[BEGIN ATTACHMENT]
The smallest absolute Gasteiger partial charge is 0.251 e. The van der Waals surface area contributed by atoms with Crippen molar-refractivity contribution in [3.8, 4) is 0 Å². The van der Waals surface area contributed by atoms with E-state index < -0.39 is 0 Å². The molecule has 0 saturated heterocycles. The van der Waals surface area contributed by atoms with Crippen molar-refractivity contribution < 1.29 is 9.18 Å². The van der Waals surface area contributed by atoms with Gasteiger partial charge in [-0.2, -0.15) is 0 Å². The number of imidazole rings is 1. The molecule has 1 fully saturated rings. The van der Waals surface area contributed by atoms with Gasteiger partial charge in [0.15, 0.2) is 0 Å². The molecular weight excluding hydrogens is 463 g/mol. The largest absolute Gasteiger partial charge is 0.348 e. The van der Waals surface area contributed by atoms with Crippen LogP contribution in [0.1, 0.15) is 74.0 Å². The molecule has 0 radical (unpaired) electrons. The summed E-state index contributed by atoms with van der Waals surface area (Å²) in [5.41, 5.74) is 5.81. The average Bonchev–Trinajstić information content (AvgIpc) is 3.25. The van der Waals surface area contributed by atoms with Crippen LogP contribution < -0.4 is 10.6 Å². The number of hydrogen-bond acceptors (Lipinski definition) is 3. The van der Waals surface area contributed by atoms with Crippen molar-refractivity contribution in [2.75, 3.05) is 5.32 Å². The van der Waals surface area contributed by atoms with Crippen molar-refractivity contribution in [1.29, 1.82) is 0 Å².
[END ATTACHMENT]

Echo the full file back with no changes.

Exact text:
The smallest absolute Gasteiger partial charge is 0.251 e. The van der Waals surface area contributed by atoms with Crippen molar-refractivity contribution in [3.8, 4) is 0 Å². The van der Waals surface area contributed by atoms with E-state index < -0.39 is 0 Å². The molecule has 0 saturated heterocycles. The van der Waals surface area contributed by atoms with Crippen molar-refractivity contribution < 1.29 is 9.18 Å². The van der Waals surface area contributed by atoms with Gasteiger partial charge in [-0.2, -0.15) is 0 Å². The number of imidazole rings is 1. The molecule has 1 fully saturated rings. The van der Waals surface area contributed by atoms with Gasteiger partial charge in [0.15, 0.2) is 0 Å². The molecular weight excluding hydrogens is 463 g/mol. The largest absolute Gasteiger partial charge is 0.348 e. The van der Waals surface area contributed by atoms with Crippen LogP contribution in [0.1, 0.15) is 74.0 Å². The molecule has 0 radical (unpaired) electrons. The summed E-state index contributed by atoms with van der Waals surface area (Å²) in [5.41, 5.74) is 5.81. The average Bonchev–Trinajstić information content (AvgIpc) is 3.25. The van der Waals surface area contributed by atoms with Crippen LogP contribution < -0.4 is 10.6 Å². The number of hydrogen-bond acceptors (Lipinski definition) is 3. The van der Waals surface area contributed by atoms with Crippen molar-refractivity contribution in [2.75, 3.05) is 5.32 Å². The van der Waals surface area contributed by atoms with Crippen molar-refractivity contribution in [1.29, 1.82) is 0 Å².